Are you moving on or running away? : Eight keys to navigate life transitions

Are-you-moving-on-or-running-away

Transitions are never easy. We’re often faced with them after a season of stability and apparent ‘safety’, and this means the idea of rolling the dice on a new adventure, relationship or experience, is terrifying.

Transitions provide us with three options: stay where we are, leap into a new experience, or run away. If you’re a self-doubter like me, you may even sway between two or three of these options, unsure what the next step is. You may doubt your motives, your readiness, or be in complete denial about what the next step in your life should be.

There is no ‘one size fits all’ answer in transition. Each of us will respond differently when they arise, and the best and healthiest course of action will vary. Often, the answer lies in our ability to recognise whether we are running away from a situation or if we’re naturally moving on to something new.

Are you in a period of transition? I sure am, and these are eight questions I’ve asked myself to assess my best course of action for my future.

  1. Am I afraid of the future?

Sometimes, the fear of the unknown and what may go wrong (or right) keep us from moving into a new phase of life.  We can all take steps to prepare for the future, but there comes a time when we need to take a risk and move forward. Don’t let fear hold you back.

  1. Am I afraid of staying still?

Perpetual transition and the inability to put down roots is the trademark of someone who is afraid to stay still in life. If you’re afraid of what life could be like if you stopped and invested in relationships, a community or a business, then it may be time to stop running and plant yourself for a season.

  1. Am I afraid for the safety of my loved ones or myself?

One of the most common transitions comes when we step out of a relationship. In any long-term or marriage relationship, it’s important you see a counsellor (preferably with your partner) as it’s always preferential that you save a relationship rather than break up.

BUT if you fear for your safety and the emotional wellbeing of yourself and your family, it is time for you to leave. Call it running away or moving on—it makes no difference when your wellbeing is involved.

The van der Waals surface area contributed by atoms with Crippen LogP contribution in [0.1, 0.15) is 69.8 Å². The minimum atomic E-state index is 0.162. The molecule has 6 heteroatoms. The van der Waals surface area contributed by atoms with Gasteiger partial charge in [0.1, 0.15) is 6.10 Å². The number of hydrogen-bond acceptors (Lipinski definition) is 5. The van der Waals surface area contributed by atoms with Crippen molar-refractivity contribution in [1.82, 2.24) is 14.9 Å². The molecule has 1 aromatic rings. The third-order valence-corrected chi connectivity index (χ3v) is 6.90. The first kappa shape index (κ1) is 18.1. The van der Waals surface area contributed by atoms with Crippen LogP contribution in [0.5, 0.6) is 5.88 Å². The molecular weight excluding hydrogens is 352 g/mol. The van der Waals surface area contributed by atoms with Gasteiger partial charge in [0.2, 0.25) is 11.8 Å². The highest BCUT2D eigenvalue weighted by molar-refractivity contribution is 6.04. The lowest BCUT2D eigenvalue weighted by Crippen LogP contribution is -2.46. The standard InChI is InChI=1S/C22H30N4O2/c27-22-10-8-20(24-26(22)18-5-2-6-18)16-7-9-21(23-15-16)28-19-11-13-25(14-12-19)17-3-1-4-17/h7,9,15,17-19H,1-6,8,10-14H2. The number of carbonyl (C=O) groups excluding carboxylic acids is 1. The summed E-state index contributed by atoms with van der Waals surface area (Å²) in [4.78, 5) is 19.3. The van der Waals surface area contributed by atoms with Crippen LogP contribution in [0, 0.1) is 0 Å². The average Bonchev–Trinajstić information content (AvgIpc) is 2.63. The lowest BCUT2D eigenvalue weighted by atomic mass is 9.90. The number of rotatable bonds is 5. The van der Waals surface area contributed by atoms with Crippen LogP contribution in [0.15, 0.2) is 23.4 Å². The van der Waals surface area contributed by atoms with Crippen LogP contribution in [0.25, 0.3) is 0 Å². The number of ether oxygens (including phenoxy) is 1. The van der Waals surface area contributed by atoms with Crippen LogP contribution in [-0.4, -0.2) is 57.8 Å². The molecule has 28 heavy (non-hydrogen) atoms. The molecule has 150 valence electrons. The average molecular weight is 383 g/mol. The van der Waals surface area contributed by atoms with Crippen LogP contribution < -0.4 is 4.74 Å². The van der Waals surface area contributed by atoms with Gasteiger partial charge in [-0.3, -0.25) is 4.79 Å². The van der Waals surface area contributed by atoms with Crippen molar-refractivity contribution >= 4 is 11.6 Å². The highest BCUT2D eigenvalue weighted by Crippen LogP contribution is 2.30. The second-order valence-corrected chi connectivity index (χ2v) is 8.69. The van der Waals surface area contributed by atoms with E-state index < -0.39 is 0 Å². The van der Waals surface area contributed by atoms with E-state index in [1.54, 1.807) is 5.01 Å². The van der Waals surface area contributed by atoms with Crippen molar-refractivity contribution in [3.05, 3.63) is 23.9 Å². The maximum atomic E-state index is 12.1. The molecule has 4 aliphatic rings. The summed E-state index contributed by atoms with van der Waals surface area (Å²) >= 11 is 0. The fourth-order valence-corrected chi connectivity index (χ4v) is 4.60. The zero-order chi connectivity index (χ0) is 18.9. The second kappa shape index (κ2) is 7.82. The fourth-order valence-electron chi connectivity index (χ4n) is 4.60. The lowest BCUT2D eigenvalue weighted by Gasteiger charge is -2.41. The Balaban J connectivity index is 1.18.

If you’re experiencing domestic abuse or violence, call 1800-RESPECT.

  1. Do I have commitment issues?

If you’re scared of being in a long-term relationship, you’ll consistently run away from anyone that threatens your independence. Sometimes this happens before a relationship can evolve, and other times you’ll casually date or hook up before the other person asks for a commitment and you run for the hills. Don’t be in denial about it. You are allowed to live a single, happy independent life, but if you’re living it out of fear of committing to a single person it’s time to do some work on yourself.

  1. What are my responsibilities?

Whether you’re moving on or running away from responsibility—and whether you should—will largely depend on what they are. Responsibility for your loved ones, especially children, will always come first. Sacred responsibilities like this should never be run from, just nurtured so you feel supported in the process.

However, if your responsibilities are work related, or are tied to unhealthy family or relationship attachments, then a different course of action may be required. Unrealistic expectations that negatively infringe on your health, happiness and the people around you shouldn’t be adhered to.

You need to move on from these responsibilities, either by seeking new employment, gaining external support through a counsellor, or changing your routine so you live a healthier and happier lifestyle.

  1. Am I prepared?

Are you prepared to stand still and fight for your relationship? Are you willing to take a leap of faith and make a new life for yourself with a new job, relationship or community? Are you ready to leave the pain of the past behind?

Preparation isn’t just physical; it’s emotional too. If you’re willing to make an emotional commitment to the next (or current) phase in your life, you’re ready to take the next step.

  1. Who am I doing this for?